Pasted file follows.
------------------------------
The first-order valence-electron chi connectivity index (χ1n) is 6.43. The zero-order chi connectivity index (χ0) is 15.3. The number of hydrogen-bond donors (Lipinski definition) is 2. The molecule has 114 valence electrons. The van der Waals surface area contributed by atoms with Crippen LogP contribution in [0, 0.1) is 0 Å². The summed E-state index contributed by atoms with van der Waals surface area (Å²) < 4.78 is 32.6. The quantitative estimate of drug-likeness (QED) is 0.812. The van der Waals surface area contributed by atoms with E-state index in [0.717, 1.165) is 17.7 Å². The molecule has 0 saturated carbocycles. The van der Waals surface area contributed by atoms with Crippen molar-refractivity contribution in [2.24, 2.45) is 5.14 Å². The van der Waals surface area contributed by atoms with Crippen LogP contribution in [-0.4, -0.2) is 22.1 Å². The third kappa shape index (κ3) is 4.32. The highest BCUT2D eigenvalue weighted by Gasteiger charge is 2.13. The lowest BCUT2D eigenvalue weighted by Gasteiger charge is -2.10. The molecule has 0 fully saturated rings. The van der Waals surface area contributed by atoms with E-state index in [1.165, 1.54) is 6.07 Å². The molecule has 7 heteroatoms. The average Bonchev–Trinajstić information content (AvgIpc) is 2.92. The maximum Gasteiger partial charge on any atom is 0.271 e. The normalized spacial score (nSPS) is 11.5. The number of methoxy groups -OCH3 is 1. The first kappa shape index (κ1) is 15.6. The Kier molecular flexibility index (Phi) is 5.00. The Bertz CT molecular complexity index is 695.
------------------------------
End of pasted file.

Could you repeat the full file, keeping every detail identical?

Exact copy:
The first-order valence-electron chi connectivity index (χ1n) is 6.43. The zero-order chi connectivity index (χ0) is 15.3. The number of hydrogen-bond donors (Lipinski definition) is 2. The molecule has 114 valence electrons. The van der Waals surface area contributed by atoms with Crippen LogP contribution in [0, 0.1) is 0 Å². The summed E-state index contributed by atoms with van der Waals surface area (Å²) < 4.78 is 32.6. The quantitative estimate of drug-likeness (QED) is 0.812. The van der Waals surface area contributed by atoms with E-state index in [0.717, 1.165) is 17.7 Å². The molecule has 0 saturated carbocycles. The van der Waals surface area contributed by atoms with Crippen molar-refractivity contribution in [2.24, 2.45) is 5.14 Å². The van der Waals surface area contributed by atoms with Crippen LogP contribution in [-0.4, -0.2) is 22.1 Å². The third kappa shape index (κ3) is 4.32. The highest BCUT2D eigenvalue weighted by Gasteiger charge is 2.13. The lowest BCUT2D eigenvalue weighted by Gasteiger charge is -2.10. The molecule has 0 fully saturated rings. The van der Waals surface area contributed by atoms with E-state index in [1.165, 1.54) is 6.07 Å². The molecule has 7 heteroatoms. The average Bonchev–Trinajstić information content (AvgIpc) is 2.92. The maximum Gasteiger partial charge on any atom is 0.271 e. The normalized spacial score (nSPS) is 11.5. The number of methoxy groups -OCH3 is 1. The first kappa shape index (κ1) is 15.6. The Kier molecular flexibility index (Phi) is 5.00. The Bertz CT molecular complexity index is 695.